Jan 3 2010
Short answer is yes, but…
In wake of the recent controversy regarding Harlequin and it’s partnership with Author Solutions, it was clear to me that the advance paying model of traditional publishing is viewed as the only path for serioius authors. Look at the language, for example, of the SFWA “advance paying” or the guidelines of the RWA which does not recognize publishers who do not pay a $1,000 advance or greater. To a large extent, those that are in power at these writing organizations are published through the traditional way – advance and royalties.
The advance/royalties is the least risky path for an author. The author puts out nothing but her own hard work. Her expenses can include improving her craft through lessons and research. Post publication, the author can (and should) put forth her own marketing efforts which can be as cheap as a few bookmarks or as expensive as funding her own author tour, purchasing a book trailer, running contests. The traditional path to publication, however, is available only to a small few.
In order to sell, you must comply with the guidelines that the advance paying arms of publishing have demeed to be the parameters for a saleable book. In romance, that generally is hetereosexual love relationships between Anglo Saxon individuals with a word count of under 100,000. (with a few exceptions).
So while the traditional advance/royalty model is the least risky for authors, its open to only a limited few within a limited framework. Publishers are buying books that they can sell to bookstore buyers and distribution partners.
The benefit of digital reseller market is that the filter is not the bookstore buyer or the distribution buyer because there is no artificial limitation set physical boundaries. The digital bookshelf is infinite and endless.
This is both a boon and a curse. It’s a boon because it means that more books of a greater variety will be available to the reader. It’s a curse because that means more books a reader must filter through to find new reads. Quality will vary wildly. But the fact is that there is a number of books out in the marketplace that are of low quality, poorly edited, with horrible covers, that aren’t worth your time or your money. When I looked at the free list of books that All Romance eBooks were promoting during the holidays (probably because those publishers participated), it confirmed what I thought already: the dross is already here and in large number.
What does that mean? It means that despite the terrible books published out there, we are still finding good digital books to read. This is one reason that in digital publishing, the publisher brand name is so important. We’ve come to trust that certain digital publishers have standards even if we don’t agree with the publisher tastes.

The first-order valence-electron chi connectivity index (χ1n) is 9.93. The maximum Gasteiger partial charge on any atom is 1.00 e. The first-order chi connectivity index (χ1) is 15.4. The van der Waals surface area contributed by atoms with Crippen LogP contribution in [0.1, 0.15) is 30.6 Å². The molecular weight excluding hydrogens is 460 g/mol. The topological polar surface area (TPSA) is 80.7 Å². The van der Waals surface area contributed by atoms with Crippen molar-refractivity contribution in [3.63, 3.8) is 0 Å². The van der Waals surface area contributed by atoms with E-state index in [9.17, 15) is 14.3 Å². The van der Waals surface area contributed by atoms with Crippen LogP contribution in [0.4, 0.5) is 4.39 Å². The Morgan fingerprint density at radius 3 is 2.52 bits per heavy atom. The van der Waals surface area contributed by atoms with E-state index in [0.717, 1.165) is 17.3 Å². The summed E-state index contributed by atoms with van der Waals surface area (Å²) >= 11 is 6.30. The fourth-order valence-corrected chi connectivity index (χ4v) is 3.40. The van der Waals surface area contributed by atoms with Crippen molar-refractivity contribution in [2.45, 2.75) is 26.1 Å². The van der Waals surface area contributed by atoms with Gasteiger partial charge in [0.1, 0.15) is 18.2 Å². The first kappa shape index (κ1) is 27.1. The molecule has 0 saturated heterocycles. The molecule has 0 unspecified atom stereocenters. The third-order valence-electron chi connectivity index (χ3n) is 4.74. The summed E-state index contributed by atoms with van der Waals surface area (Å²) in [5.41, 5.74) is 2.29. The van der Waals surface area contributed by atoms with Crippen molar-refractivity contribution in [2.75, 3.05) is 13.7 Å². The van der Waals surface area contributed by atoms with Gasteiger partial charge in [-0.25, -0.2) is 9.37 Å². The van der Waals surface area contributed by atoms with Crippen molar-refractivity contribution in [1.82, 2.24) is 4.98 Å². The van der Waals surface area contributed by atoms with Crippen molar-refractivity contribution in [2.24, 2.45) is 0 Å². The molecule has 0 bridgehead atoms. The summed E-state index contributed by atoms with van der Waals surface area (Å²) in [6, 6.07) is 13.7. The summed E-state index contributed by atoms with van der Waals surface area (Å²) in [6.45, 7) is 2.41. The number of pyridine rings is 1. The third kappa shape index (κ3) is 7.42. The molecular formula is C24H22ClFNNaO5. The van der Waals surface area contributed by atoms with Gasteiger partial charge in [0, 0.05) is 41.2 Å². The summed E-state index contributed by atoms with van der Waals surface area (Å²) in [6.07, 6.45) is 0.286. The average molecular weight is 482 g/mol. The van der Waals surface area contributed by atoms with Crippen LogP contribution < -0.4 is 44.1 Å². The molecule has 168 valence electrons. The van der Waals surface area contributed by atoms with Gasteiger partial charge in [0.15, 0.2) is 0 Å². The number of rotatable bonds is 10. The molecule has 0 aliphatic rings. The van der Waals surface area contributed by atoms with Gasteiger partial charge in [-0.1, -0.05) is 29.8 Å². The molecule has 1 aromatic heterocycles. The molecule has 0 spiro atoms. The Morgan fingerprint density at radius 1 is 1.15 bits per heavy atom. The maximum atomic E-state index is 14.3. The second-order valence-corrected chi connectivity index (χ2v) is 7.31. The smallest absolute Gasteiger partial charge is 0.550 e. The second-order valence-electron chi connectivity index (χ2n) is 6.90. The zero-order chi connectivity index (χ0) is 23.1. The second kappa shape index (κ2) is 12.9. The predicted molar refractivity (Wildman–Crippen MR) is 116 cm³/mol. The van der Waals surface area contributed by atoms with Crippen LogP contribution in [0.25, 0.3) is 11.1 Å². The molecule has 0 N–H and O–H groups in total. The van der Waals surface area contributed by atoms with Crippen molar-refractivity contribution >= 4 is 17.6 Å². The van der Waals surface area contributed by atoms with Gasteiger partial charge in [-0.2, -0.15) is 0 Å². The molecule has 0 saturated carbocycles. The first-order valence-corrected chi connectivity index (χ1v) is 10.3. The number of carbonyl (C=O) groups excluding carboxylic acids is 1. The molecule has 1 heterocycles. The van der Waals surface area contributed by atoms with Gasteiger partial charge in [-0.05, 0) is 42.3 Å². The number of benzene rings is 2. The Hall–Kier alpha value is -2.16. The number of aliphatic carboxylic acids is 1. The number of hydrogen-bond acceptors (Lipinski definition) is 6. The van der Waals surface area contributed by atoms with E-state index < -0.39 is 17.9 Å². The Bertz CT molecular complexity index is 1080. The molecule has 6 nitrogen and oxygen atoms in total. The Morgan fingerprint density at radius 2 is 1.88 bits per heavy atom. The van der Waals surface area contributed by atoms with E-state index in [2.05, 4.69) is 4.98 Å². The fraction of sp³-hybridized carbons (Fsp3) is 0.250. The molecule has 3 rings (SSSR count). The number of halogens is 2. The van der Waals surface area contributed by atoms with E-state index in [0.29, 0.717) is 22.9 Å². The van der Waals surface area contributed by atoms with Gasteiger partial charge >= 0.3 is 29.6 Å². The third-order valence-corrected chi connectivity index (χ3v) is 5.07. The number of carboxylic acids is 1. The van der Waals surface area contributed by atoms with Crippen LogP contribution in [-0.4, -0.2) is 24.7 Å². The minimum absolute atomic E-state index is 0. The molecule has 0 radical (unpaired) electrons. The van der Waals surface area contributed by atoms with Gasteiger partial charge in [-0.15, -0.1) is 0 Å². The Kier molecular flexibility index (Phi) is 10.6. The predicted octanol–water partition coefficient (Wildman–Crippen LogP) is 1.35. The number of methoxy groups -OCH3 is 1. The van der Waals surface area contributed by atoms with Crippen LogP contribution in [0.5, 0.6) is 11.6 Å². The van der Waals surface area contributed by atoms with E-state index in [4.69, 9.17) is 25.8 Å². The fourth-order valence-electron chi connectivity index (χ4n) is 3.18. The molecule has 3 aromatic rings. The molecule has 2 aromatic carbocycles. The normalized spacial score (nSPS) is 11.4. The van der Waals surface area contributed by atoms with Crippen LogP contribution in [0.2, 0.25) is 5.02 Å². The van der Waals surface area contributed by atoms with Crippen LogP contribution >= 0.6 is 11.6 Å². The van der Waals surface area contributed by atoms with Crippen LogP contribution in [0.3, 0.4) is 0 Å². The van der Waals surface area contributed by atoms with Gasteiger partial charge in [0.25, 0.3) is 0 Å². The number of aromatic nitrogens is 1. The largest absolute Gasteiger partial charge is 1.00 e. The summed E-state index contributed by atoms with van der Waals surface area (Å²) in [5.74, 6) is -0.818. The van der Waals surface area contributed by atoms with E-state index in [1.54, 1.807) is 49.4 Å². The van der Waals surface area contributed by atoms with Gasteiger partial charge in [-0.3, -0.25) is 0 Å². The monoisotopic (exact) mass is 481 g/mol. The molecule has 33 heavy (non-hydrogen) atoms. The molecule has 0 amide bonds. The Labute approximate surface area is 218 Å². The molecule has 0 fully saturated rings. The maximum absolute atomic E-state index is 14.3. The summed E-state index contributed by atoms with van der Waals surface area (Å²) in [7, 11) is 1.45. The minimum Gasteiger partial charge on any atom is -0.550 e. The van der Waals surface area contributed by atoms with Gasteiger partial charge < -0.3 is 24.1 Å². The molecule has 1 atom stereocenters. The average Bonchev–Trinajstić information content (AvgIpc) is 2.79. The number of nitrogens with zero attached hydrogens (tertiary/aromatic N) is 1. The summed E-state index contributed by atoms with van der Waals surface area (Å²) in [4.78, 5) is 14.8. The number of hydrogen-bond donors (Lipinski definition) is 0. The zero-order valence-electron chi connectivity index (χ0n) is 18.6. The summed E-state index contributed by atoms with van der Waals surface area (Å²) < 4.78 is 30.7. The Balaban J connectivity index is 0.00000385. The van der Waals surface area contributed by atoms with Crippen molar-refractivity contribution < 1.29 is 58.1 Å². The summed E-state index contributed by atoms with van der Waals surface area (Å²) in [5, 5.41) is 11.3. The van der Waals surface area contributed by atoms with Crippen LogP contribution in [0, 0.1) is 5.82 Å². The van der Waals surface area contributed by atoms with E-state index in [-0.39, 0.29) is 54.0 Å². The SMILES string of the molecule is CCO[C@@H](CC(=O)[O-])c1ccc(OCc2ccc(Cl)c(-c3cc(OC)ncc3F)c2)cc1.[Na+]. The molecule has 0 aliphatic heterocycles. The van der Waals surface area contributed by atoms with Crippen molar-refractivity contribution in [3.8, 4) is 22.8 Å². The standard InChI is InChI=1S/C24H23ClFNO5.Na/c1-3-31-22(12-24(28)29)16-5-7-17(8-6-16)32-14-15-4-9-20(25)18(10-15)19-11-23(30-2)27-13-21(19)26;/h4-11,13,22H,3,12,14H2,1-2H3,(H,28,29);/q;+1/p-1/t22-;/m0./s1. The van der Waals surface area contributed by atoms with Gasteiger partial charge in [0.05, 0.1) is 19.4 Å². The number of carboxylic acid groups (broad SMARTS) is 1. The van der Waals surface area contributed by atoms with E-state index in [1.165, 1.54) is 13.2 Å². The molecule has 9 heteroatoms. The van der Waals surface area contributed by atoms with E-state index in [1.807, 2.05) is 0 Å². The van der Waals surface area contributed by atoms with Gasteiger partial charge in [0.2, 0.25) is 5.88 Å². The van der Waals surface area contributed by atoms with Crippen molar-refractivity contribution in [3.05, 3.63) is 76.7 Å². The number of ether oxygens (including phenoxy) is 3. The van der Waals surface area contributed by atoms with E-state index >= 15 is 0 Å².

The fact is that if the digital marketplace does indeed pull in $500 million in 2010 as Forrester Research predicts, then individuals who want to make money will come to the market and those people will realize that making money off digital publishing means providing a decent product.
A large and vibrant digital market does not mean the elimination of publishers. It merely changes the model. In the future, we may have a consortium of authors selling their books similar to what CJ Cherryh, Jane Fancher, and Lynn Abbey are doing with Closed Circle. It might be an editor based brand that we follow. For example, Anne Sowards edits Patricia Briggs and Ilona Andrews, among others. Or Cindy Hwang edits Meljean Brook, Nalini Singh, and Christine Feehan. It might be something that we haven’t even envisioned yet.
There will be filters because filters will be a way to make money and only good filtering systems will make money. Metadata will become far more important. Resellers like Amazon, Fictionwise, Barnes and Noble will have to increase the way a consumer interacts with the metadata by more powerful searching functions (i.e., the consumer will want to find all 4-5 star rated books with keywords “alpha male” “paranormal” “strong hero” “unusual settings” released in the last two months).
I think that this year is the start of a new wave of publishing that will bring readers more variety and more choice. I’m certainly excited.